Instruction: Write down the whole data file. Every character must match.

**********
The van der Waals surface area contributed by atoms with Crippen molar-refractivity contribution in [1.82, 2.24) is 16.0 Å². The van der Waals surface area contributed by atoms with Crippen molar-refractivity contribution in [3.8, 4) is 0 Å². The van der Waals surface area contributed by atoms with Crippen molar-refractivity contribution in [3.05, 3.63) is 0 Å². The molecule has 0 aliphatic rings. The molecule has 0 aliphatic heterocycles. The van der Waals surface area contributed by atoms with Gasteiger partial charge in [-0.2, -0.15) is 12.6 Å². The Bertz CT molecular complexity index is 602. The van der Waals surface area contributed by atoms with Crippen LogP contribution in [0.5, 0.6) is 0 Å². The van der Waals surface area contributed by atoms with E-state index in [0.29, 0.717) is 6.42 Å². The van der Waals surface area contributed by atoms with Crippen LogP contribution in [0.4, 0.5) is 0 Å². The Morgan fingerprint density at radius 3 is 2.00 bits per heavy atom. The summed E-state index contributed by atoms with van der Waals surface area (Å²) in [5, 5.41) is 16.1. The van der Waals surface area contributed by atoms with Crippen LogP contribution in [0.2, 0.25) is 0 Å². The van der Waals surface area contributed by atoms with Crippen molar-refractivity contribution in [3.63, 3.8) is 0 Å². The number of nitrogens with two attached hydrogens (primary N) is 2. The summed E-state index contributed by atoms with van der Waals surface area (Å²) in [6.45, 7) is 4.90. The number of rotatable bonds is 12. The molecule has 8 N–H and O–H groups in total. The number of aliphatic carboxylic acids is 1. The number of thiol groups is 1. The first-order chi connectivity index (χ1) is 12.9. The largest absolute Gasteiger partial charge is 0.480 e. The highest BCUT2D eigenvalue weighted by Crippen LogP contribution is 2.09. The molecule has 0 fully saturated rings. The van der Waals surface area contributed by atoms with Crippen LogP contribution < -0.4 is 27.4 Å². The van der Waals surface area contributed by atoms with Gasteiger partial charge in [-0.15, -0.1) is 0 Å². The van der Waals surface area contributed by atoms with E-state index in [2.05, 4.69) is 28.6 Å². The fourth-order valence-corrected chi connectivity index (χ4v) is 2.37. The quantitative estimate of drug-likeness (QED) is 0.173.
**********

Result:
The van der Waals surface area contributed by atoms with Crippen molar-refractivity contribution in [1.82, 2.24) is 16.0 Å². The van der Waals surface area contributed by atoms with Crippen molar-refractivity contribution in [3.8, 4) is 0 Å². The van der Waals surface area contributed by atoms with Crippen molar-refractivity contribution in [3.05, 3.63) is 0 Å². The molecule has 0 aliphatic rings. The molecule has 0 aliphatic heterocycles. The van der Waals surface area contributed by atoms with Gasteiger partial charge in [-0.2, -0.15) is 12.6 Å². The Bertz CT molecular complexity index is 602. The van der Waals surface area contributed by atoms with Crippen LogP contribution in [0.5, 0.6) is 0 Å². The van der Waals surface area contributed by atoms with E-state index in [0.29, 0.717) is 6.42 Å². The van der Waals surface area contributed by atoms with Crippen LogP contribution in [0.4, 0.5) is 0 Å². The Morgan fingerprint density at radius 3 is 2.00 bits per heavy atom. The summed E-state index contributed by atoms with van der Waals surface area (Å²) in [5, 5.41) is 16.1. The van der Waals surface area contributed by atoms with Crippen LogP contribution in [0.2, 0.25) is 0 Å². The van der Waals surface area contributed by atoms with Crippen molar-refractivity contribution in [3.63, 3.8) is 0 Å². The number of nitrogens with two attached hydrogens (primary N) is 2. The summed E-state index contributed by atoms with van der Waals surface area (Å²) in [6.45, 7) is 4.90. The number of rotatable bonds is 12. The molecule has 8 N–H and O–H groups in total. The number of aliphatic carboxylic acids is 1. The number of thiol groups is 1. The first-order chi connectivity index (χ1) is 12.9. The largest absolute Gasteiger partial charge is 0.480 e. The highest BCUT2D eigenvalue weighted by Crippen LogP contribution is 2.09. The molecule has 0 fully saturated rings. The van der Waals surface area contributed by atoms with Crippen LogP contribution < -0.4 is 27.4 Å². The van der Waals surface area contributed by atoms with Gasteiger partial charge in [-0.15, -0.1) is 0 Å². The van der Waals surface area contributed by atoms with E-state index in [2.05, 4.69) is 28.6 Å². The fourth-order valence-corrected chi connectivity index (χ4v) is 2.37. The quantitative estimate of drug-likeness (QED) is 0.173.